Claire Simpson, Global Claims Director for WTW Financial Solutions, Sam Wilkin, WTW’s Director of Political Risk Analytics and Emma Coffin, Head of Broking for WTW Financial Solutions, give a snapshot of developments in the credit and political risk insurance (CPRI) market and how sovereign debt defaults might play out globally.


Late in December 2022, Ghana suspended payments on the majority of its external debt, giving rise to questions over which sovereign could be next to default as the legacy of the Covid-19 pandemic, high inflation and high US interest rates continues to take a toll.

As the initial claims from Ghana’s debt crisis emerge, insurers are likely to see further loss activity materialise from the country this year.

“We are at the very beginning of the loss journey with our clients who have suffered non-payment losses in Ghana, particularly as the government may yet make good on past dues that came in before the cut-off date, though of course the longer-term horizon is more challenging,” says Claire Simpson.

The default places Ghana among several countries to have become unable to service their debts in recent years, including Zambia, whose default on its foreign bonds in November 2020 made it the first African country to fall prey to the economic costs of the pandemic. Zambia’s default continues to result in contract frustration settlements, accounting for 50% of WTW CPRI claims paid out in 2022.

Yet so far, capacity remains undented, with the market largely stepping up to offer capacity where needed.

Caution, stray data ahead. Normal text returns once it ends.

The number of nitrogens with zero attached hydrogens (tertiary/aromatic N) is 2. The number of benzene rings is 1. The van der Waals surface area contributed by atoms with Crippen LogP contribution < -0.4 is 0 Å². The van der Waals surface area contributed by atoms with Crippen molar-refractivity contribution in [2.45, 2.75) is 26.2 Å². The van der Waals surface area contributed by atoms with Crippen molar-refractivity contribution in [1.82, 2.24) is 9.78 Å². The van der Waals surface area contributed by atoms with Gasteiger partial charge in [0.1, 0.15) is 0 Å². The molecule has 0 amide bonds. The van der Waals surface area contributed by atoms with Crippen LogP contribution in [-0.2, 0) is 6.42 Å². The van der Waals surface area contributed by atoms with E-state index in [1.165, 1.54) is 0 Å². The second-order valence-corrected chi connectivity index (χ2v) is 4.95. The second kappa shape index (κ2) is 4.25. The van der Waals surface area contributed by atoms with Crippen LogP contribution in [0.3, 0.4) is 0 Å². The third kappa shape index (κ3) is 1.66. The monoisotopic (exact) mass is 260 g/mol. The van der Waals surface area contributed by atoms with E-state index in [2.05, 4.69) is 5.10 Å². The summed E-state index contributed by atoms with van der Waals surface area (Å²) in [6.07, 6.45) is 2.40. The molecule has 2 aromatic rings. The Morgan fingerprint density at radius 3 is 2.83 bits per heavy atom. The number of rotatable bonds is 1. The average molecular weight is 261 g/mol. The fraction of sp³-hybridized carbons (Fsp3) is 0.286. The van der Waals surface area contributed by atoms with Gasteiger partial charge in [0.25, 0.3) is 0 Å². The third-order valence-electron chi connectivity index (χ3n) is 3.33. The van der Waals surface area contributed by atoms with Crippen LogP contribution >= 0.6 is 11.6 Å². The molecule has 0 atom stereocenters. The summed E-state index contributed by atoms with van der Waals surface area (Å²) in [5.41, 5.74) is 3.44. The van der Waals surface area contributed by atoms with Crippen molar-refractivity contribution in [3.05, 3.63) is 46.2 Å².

According to recent WTW research, insurer appetite is up across the board, driven by larger line sizes from existing players and new entrants. Total notional CPRI capacity per transaction rose for 2023, with an increase of 19% for contract frustration compared to 2022 and 17% for transactional credit where the underlying contract is related to trade. Transactional credit risks not linked to underlying trade saw a capacity increase of 37%.

WTW Financial Solutions data shows that sovereign losses have played a crucial role in recent activity, with more claims likely to emerge in 2023.

Sovereign-related non-payment losses accounted for 65% of loss activity for WTW clients in 2022 –outweighing credit risk or political risk. Losses are not coming solely from post-pandemic legacy issues but also the broader impact of events in Eastern Europe, with the sanctions impact of the Russia-Ukraine conflict and its effect on countries like Belarus accounting for losses too.

In January, the International Monetary Fund (IMF) forecast a rise in annual inflation of 12% in Egypt, 17.3% in Nigeria and 28.6% in Ethiopia, while its list of low-income countries at risk of debt distress shows nine countries currently in debt distress and 28 at high risk of following suit, including Kenya and Ethiopia.2 According to the IMF, public debt now represents almost 40% of the global total, the highest level in six decades.

Yet despite this, there still appears to be an appetite for credit and political risk in the market.

Could this change? A series of economic shocks have pushed Pakistan and Egypt into contentious bailout negotiations, prompting concerns that these countries may follow Ghana, Zambia and Sri Lanka, which last year defaulted on its debt for the first time in the island nation’s history.